Guest post from David Pugh, Program Director, Product Management, IBM Business Analytics
I really love speaking to customers who are pushing our software to its limits. Those customers who are at the bleeding edge – the innovators and early adopters – regularly have great input to the creation of the products of the future.
Why? Because they are using the products in anger – pushing the software up to and beyond its intended use in order to drive competitive advantage and increased revenue.
I wanted to share a story about how IBM SPSS Decision Management came into being from working with such visionary customers, as a follow up from last week’s blog post.
The story starts five years ago when I went on a “world tour” to spend time with customers with some of my product management colleagues.
In particular, we were interested in customers who were actively deploying and using the results of predictive analytics in their day to day business operations, such as:
· Auto insurance companies using predictive modeling to determine on the fly – while the customer is on the phone describing the accident – whether the claim was possibly fraudulent
· Retail banks providing personalized marketing offers to their online banking customers, trying to sell them additional products
· Mobile telecommunications providers scoring millions upon millions of customers every night looking for any signs that they were going to defect to a competitor
As I said, the customers we visited were using our products in anger, like a coach demanding the most from his/her players.
For instance, the customers were using Decision Management in conjunction with other applications (e.g. CRM, call center, websites and campaign management); had stringent performance requirements; and, all had invented their own methodology for managing / updating the predictive models that were being deployed into these front-end, operational environments.
It became apparent that the processes used to create, deploy and manage predictive models were eerily similar.
In fact, thanks to our customers, we were able to develop a list of best practices to easily create predictive models and inject the results of the analysis directly into business processes to improve outcomes.
The Seven Steps to Analytics Deployment
1) Acquire the Data. Customers use a mix of data including transactional, demographic, call center notes, social media, and attitudinal data from customer surveys as input to the modeling process.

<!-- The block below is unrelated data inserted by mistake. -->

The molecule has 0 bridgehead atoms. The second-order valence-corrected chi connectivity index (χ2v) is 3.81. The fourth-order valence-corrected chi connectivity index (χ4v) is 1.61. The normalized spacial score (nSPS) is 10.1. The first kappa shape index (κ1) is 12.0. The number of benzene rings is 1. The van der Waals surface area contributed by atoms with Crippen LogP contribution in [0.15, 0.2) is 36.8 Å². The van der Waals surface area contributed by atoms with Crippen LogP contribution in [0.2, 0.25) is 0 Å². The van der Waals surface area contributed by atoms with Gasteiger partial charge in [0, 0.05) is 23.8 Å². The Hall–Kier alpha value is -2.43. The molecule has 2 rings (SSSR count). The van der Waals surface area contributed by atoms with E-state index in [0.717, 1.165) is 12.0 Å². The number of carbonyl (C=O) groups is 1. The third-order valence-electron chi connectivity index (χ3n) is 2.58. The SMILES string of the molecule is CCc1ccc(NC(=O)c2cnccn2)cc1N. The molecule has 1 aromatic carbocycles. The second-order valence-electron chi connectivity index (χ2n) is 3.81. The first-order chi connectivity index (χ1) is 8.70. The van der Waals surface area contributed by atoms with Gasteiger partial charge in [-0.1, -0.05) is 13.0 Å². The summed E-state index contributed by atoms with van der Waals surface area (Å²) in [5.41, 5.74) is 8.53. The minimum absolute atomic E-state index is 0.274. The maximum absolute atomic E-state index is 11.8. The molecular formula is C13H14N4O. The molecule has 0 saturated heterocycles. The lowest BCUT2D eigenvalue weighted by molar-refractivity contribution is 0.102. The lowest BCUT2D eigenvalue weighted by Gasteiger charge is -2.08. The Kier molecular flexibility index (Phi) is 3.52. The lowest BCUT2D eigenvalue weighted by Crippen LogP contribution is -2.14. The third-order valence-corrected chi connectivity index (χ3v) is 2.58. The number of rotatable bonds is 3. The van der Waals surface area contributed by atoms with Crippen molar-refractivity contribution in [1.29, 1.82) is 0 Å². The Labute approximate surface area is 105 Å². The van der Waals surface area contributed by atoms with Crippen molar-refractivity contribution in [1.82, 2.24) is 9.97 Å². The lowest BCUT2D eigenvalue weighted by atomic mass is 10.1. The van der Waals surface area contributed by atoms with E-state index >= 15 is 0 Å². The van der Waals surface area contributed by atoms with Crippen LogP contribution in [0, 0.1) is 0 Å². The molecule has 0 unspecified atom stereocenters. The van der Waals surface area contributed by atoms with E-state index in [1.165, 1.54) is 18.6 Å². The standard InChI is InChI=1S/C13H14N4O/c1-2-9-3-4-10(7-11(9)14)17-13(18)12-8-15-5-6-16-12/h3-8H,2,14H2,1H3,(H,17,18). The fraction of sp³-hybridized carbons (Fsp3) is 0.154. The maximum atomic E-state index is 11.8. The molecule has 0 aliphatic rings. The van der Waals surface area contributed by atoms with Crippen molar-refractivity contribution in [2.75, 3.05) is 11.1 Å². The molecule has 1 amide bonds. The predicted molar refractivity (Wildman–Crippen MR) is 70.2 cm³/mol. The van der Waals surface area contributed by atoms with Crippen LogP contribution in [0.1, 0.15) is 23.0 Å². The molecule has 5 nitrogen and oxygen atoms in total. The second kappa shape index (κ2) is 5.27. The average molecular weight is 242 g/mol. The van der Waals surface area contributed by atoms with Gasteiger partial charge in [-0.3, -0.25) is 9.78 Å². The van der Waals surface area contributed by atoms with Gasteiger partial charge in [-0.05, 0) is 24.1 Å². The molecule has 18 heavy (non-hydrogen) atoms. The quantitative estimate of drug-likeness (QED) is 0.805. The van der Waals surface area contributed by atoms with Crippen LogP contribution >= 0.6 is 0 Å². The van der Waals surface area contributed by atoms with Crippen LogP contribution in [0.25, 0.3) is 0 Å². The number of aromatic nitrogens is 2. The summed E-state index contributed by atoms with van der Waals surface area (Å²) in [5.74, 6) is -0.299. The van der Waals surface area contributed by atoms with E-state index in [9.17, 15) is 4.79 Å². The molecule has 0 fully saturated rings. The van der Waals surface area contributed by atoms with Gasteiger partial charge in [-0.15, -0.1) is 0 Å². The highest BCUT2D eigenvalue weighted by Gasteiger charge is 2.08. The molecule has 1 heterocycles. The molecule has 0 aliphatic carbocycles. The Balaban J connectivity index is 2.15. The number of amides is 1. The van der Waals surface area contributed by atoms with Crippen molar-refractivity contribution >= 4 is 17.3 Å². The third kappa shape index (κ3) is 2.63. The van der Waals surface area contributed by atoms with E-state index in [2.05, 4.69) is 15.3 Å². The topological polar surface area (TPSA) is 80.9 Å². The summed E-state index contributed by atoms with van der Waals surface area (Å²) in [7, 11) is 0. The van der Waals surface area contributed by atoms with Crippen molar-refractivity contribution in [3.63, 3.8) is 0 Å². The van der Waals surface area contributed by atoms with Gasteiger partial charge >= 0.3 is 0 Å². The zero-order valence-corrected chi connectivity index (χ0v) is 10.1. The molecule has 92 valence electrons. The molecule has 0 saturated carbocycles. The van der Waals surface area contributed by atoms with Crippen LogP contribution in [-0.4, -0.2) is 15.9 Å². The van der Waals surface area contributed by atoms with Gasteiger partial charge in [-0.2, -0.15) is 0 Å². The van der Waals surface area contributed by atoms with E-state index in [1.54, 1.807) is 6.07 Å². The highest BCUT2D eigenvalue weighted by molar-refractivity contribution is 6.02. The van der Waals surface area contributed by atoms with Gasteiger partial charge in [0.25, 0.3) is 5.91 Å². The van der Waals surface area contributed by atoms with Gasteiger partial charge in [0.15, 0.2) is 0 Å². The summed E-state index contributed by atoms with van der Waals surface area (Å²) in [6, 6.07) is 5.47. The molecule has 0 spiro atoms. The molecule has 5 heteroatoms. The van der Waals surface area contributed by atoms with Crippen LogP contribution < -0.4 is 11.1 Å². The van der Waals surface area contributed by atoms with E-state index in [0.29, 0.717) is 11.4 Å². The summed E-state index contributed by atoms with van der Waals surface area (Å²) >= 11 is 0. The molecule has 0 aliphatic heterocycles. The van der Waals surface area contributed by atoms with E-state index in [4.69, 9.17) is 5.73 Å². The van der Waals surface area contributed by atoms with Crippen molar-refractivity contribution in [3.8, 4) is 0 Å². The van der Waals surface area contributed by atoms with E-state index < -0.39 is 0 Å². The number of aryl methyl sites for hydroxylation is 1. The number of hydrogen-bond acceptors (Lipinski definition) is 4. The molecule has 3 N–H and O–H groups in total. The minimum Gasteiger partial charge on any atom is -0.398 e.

2) Identify the Audience Determine the population for whom the outcome of the decision is valid. For example, with regards to insurance fraud, the customer may want to exclude any insurance claims that are caused by natural disasters (and process them a different way).
3) Define the Desired Outcomes This is the heart of “The Seven Steps” where the customer determines the range of “Decisions” that could be delivered into their operational environment.
For insurance fraud, the desired outcomes that would be ideally delivered as a “Decision” to the call center agent processing the claim could be:
· Fast track the claim – low risk of fraud and low cost
· Push through standard processing – low / medium risk of fraud
· Refer the claim to the special investigations unit – possible fraud.
4) Enlist Business Rules and Predictive Analytics to Determine the Ideal Outcome. If Step 3 is the heart, Steps 4 and 5 are the brains. Staying with the insurance fraud example, there may be a number of policy (business) rules that need to be applied to the decision, such as “All claims made within two weeks of setting up the policy must be investigated for fraud.”
Customers were also building predictive models that determined – based on historical examples of fraud – the liklihood that this particular claimant was behaving fraudulently.
5) Optimize the Outcome. What if the business rules output says “Refer the claim to the Special Investigation Unit” and the predictive model says “Push through standard processing”? The user may decide whether rules override models or vice-versa.
For marketing applications it is here that a user could optimize which of the five valid marketing offers would be made based on factors such as liklihood to respond, revenue and cost.
6) Deploy, Deploy, Deploy! Take the intelligence defined in steps 1-5 and deliver it to the appropriate business process. Once the IT configuration has been completed this is typically a one-click process.
7) Report and Monitor. Watch the performance of the deployed application and ensure that it continues to perform well, as well as share the results across the organization in easy to understand reports and dashboards.
Business users typically need to update rules, predictive models or the way in which the result is optimized on an ongoing basis. Automated techniques such as “Champion-Challenger” modeling are used to ensure the best models are always deployed.
If you’re a customer using our products in anger, please get in touch. Your input will help us build the next generation of IBM Business Analytics software.
For more information:
· Read the whitepaper on how Decision Management creates a closed-loop system that continually incorporates valuable feedback into your decision-making processes.
· Watch the video of industry analyst James Taylor discussing the importance of Decision Management.